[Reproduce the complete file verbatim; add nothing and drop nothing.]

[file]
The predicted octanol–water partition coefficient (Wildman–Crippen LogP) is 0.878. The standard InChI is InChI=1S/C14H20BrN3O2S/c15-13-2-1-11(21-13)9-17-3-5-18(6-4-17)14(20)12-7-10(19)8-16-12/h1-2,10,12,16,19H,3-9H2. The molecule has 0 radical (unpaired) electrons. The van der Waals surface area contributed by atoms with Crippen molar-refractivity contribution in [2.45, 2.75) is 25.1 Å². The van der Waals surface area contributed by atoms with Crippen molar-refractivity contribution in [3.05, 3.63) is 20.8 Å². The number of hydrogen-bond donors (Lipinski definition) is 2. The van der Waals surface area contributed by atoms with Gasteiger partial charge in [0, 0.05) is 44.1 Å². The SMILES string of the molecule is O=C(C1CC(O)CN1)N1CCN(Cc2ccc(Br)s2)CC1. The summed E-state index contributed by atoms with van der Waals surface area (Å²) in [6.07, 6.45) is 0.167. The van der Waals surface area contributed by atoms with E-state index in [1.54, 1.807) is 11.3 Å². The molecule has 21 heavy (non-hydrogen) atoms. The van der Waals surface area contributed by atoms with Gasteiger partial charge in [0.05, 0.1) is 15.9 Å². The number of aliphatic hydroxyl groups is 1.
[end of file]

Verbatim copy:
The predicted octanol–water partition coefficient (Wildman–Crippen LogP) is 0.878. The standard InChI is InChI=1S/C14H20BrN3O2S/c15-13-2-1-11(21-13)9-17-3-5-18(6-4-17)14(20)12-7-10(19)8-16-12/h1-2,10,12,16,19H,3-9H2. The molecule has 0 radical (unpaired) electrons. The van der Waals surface area contributed by atoms with Crippen molar-refractivity contribution in [2.45, 2.75) is 25.1 Å². The van der Waals surface area contributed by atoms with Crippen molar-refractivity contribution in [3.05, 3.63) is 20.8 Å². The number of hydrogen-bond donors (Lipinski definition) is 2. The van der Waals surface area contributed by atoms with Gasteiger partial charge in [0, 0.05) is 44.1 Å². The SMILES string of the molecule is O=C(C1CC(O)CN1)N1CCN(Cc2ccc(Br)s2)CC1. The summed E-state index contributed by atoms with van der Waals surface area (Å²) in [6.07, 6.45) is 0.167. The van der Waals surface area contributed by atoms with E-state index in [1.54, 1.807) is 11.3 Å². The molecule has 21 heavy (non-hydrogen) atoms. The van der Waals surface area contributed by atoms with Gasteiger partial charge in [0.05, 0.1) is 15.9 Å². The number of aliphatic hydroxyl groups is 1.